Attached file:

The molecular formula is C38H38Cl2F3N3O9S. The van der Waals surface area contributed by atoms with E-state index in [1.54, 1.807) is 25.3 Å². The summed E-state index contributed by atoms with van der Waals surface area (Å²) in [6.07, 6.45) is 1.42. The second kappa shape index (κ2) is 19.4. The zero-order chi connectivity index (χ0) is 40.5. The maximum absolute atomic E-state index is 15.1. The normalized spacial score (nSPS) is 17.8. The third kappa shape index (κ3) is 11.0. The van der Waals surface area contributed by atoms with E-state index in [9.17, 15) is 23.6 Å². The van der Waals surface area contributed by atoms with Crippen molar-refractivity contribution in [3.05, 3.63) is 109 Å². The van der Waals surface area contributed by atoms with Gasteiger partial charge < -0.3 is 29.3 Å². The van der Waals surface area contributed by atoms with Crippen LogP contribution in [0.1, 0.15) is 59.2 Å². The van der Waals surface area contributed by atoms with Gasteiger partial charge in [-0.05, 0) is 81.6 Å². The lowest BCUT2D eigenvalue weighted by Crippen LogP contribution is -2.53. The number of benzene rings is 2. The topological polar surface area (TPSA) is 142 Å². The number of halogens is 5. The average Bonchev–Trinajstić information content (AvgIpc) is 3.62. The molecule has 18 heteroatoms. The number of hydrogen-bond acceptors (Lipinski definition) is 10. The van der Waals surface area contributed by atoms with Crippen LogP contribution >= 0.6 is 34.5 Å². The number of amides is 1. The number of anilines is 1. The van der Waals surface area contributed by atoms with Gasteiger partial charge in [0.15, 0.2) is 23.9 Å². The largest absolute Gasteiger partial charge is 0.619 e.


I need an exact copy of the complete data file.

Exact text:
The molecular formula is C38H38Cl2F3N3O9S. The van der Waals surface area contributed by atoms with E-state index in [1.54, 1.807) is 25.3 Å². The summed E-state index contributed by atoms with van der Waals surface area (Å²) in [6.07, 6.45) is 1.42. The second kappa shape index (κ2) is 19.4. The zero-order chi connectivity index (χ0) is 40.5. The maximum absolute atomic E-state index is 15.1. The normalized spacial score (nSPS) is 17.8. The third kappa shape index (κ3) is 11.0. The van der Waals surface area contributed by atoms with E-state index in [9.17, 15) is 23.6 Å². The van der Waals surface area contributed by atoms with Crippen molar-refractivity contribution in [3.05, 3.63) is 109 Å². The van der Waals surface area contributed by atoms with Gasteiger partial charge < -0.3 is 29.3 Å². The van der Waals surface area contributed by atoms with Crippen LogP contribution in [0.1, 0.15) is 59.2 Å². The van der Waals surface area contributed by atoms with Gasteiger partial charge in [-0.05, 0) is 81.6 Å². The lowest BCUT2D eigenvalue weighted by Crippen LogP contribution is -2.53. The number of benzene rings is 2. The topological polar surface area (TPSA) is 142 Å². The number of halogens is 5. The average Bonchev–Trinajstić information content (AvgIpc) is 3.62. The molecule has 18 heteroatoms. The number of hydrogen-bond acceptors (Lipinski definition) is 10. The van der Waals surface area contributed by atoms with Crippen LogP contribution >= 0.6 is 34.5 Å². The number of amides is 1. The number of anilines is 1. The van der Waals surface area contributed by atoms with Gasteiger partial charge in [0.15, 0.2) is 23.9 Å². The largest absolute Gasteiger partial charge is 0.619 e.